We are so bombarded with sensory stimuli that our poor brains need a break…but unfortunately, we often don’t allow enough time from our hectic lives to recharge adequately. This is where the great healing power of being around water comes in. It’s not that we shut down when we are near water, but we do get a break where less information comes in. We relax, and a sense of calm, unity, happiness and peace eases in. There’s a reason why rivers have often been considered sacred places and water often symbolizes a new beginning or salvation. We even have a universal attraction to the color blue (my personal favorite is the a blend between blue and green, the color of the ocean around the Florida Keys).
“We are beginning to learn that our brains are hardwired to react positively to water and that being near it can calm and connect us, increase innovation and insight, and even heal what’s broken,” Nichols writes in Blue Mind: The Surprising Science That Shows How Being Near, In, On, or Under Water Can Make You Happier, Healthier, More Connected, and Better at What You Do, published in last July. “We have a ‘blue mind’ — and it’s perfectly tailored to make us happy in all sorts of ways that go way beyond relaxing in the surf, listening to the murmur of a stream, or floating quietly in a pool.” I know that I can easily find perspective when I stand on the beach with the wind in my hair and watch the waves roll in. Regardless of what is going on in my life; while on the beach, I am at peace.
If you are one of the lucky ones who lives by water, working out next to water multiples the benefits exponentially. But don’t worry if you aren’t close to water. You can still listen to sounds of waves, close your eyes, and experience the benefits a “blue mind” provides. (Even the shower or a gurgling fountain works!)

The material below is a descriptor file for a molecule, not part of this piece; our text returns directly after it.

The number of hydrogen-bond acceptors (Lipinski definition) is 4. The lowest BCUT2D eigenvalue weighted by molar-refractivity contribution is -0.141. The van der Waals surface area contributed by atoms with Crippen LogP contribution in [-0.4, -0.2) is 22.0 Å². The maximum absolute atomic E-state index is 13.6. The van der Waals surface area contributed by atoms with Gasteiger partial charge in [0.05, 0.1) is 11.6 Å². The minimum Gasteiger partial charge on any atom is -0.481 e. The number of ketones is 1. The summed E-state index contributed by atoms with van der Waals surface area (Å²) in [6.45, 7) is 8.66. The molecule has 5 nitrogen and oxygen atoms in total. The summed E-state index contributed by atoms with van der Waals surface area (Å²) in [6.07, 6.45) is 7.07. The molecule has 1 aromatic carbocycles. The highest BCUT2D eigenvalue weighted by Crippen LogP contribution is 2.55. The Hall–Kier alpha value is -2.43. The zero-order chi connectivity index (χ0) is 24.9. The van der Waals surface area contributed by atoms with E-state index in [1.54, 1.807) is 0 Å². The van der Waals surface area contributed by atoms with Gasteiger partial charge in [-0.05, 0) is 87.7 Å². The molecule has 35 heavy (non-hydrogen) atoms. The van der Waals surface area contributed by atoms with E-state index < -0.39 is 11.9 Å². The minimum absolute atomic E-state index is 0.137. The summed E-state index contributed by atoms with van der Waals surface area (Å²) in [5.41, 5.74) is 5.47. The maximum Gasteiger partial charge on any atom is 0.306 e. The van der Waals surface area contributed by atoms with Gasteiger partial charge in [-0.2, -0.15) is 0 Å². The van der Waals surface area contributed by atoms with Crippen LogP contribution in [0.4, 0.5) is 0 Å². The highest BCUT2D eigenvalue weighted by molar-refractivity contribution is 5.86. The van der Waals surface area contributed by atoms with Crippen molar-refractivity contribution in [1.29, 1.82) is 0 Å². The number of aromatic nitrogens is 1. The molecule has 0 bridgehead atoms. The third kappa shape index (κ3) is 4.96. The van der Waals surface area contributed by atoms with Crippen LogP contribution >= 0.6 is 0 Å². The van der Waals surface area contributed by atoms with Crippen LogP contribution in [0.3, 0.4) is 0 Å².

“The ocean stirs the heart, inspires the imagination and brings eternal joy to the soul”. ~ Wyland
I’m ready to get “my toes in the water and my butt in the sand, not a worry in the world, and a cold beer (glass of wine) in my hand”…or is it the other way around?!
Won’t you join me?
Live fit, be happy. And smile.
“Those who think they have not time for bodily exercise will sooner or later
have to find time for illness.” ~Edward Stanley
We know our best self requires a strong foundation of mind, body and soul. Sometimes life’s pace throws us off course and before we know it, we aren’t functioning optimally. When performance suffers in athletics, it is recommended to ease up on training, step back and focus on rebuilding and strengthening the core, the body’s foundation. After that, athletes return to the training program at hand, but stronger and better. Last week, we discussed nourishing the mind by slowing down and “taking 5” to reboot our brains. Continuing the dialogue of becoming your best you, today’s topic is nourishment of the physical body through exercise, nutrition, hydration, and sleep.
Exercise: Sitting is the new smoking. What? Yeah, our lives of convenience are taking a toll on our health. The studies are in. Daily movement is tres importante. Activity trackers are great tools to remind us how long our butt’s been in a chair by monitoring steps, workouts, sleep, etc. Find your fit because one size does not fit all. Do what you enjoy most so you’ll keep doing it. Yes, it’s important to get resistance training in. But that can come in different forms, as does cardio and flexibility. The high intensity intervals we suggested in last week’s blog (go hard, take a breather, go hard, rest, etc.) works well with cardio and lifting weights. Try Tabata. Increase your strength, stamina and mind at the same time. So be like Nike and just do it (repeatedly)!